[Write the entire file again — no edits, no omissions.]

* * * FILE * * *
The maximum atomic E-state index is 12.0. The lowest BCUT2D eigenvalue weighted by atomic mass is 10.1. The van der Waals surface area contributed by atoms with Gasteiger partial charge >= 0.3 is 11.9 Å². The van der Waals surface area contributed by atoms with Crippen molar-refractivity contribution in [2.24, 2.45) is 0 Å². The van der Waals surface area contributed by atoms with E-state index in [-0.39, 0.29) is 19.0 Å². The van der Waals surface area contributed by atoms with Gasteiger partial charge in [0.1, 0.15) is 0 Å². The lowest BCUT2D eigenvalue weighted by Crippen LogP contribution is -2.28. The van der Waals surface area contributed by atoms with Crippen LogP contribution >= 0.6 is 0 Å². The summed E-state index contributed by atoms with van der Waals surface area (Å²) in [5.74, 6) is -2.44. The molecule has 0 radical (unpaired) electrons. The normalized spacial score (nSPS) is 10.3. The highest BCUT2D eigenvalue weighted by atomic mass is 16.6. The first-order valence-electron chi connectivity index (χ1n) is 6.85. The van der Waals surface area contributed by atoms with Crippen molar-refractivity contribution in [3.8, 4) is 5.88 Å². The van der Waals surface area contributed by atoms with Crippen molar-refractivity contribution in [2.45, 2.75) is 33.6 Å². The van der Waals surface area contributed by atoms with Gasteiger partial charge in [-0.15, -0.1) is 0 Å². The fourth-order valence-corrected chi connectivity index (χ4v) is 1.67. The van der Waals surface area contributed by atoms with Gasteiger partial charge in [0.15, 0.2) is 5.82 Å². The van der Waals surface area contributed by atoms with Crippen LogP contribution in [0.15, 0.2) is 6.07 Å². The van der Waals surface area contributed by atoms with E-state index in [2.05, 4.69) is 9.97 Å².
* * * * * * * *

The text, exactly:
The maximum atomic E-state index is 12.0. The lowest BCUT2D eigenvalue weighted by atomic mass is 10.1. The van der Waals surface area contributed by atoms with Gasteiger partial charge >= 0.3 is 11.9 Å². The van der Waals surface area contributed by atoms with Crippen molar-refractivity contribution in [2.24, 2.45) is 0 Å². The van der Waals surface area contributed by atoms with E-state index in [-0.39, 0.29) is 19.0 Å². The van der Waals surface area contributed by atoms with Gasteiger partial charge in [0.1, 0.15) is 0 Å². The lowest BCUT2D eigenvalue weighted by Crippen LogP contribution is -2.28. The van der Waals surface area contributed by atoms with Crippen LogP contribution >= 0.6 is 0 Å². The summed E-state index contributed by atoms with van der Waals surface area (Å²) in [5.74, 6) is -2.44. The molecule has 0 radical (unpaired) electrons. The normalized spacial score (nSPS) is 10.3. The highest BCUT2D eigenvalue weighted by atomic mass is 16.6. The first-order valence-electron chi connectivity index (χ1n) is 6.85. The van der Waals surface area contributed by atoms with Crippen molar-refractivity contribution in [3.8, 4) is 5.88 Å². The van der Waals surface area contributed by atoms with Crippen molar-refractivity contribution in [2.45, 2.75) is 33.6 Å². The van der Waals surface area contributed by atoms with Gasteiger partial charge in [-0.15, -0.1) is 0 Å². The fourth-order valence-corrected chi connectivity index (χ4v) is 1.67. The van der Waals surface area contributed by atoms with Gasteiger partial charge in [0.15, 0.2) is 5.82 Å². The van der Waals surface area contributed by atoms with Crippen LogP contribution in [0.15, 0.2) is 6.07 Å². The van der Waals surface area contributed by atoms with E-state index in [2.05, 4.69) is 9.97 Å².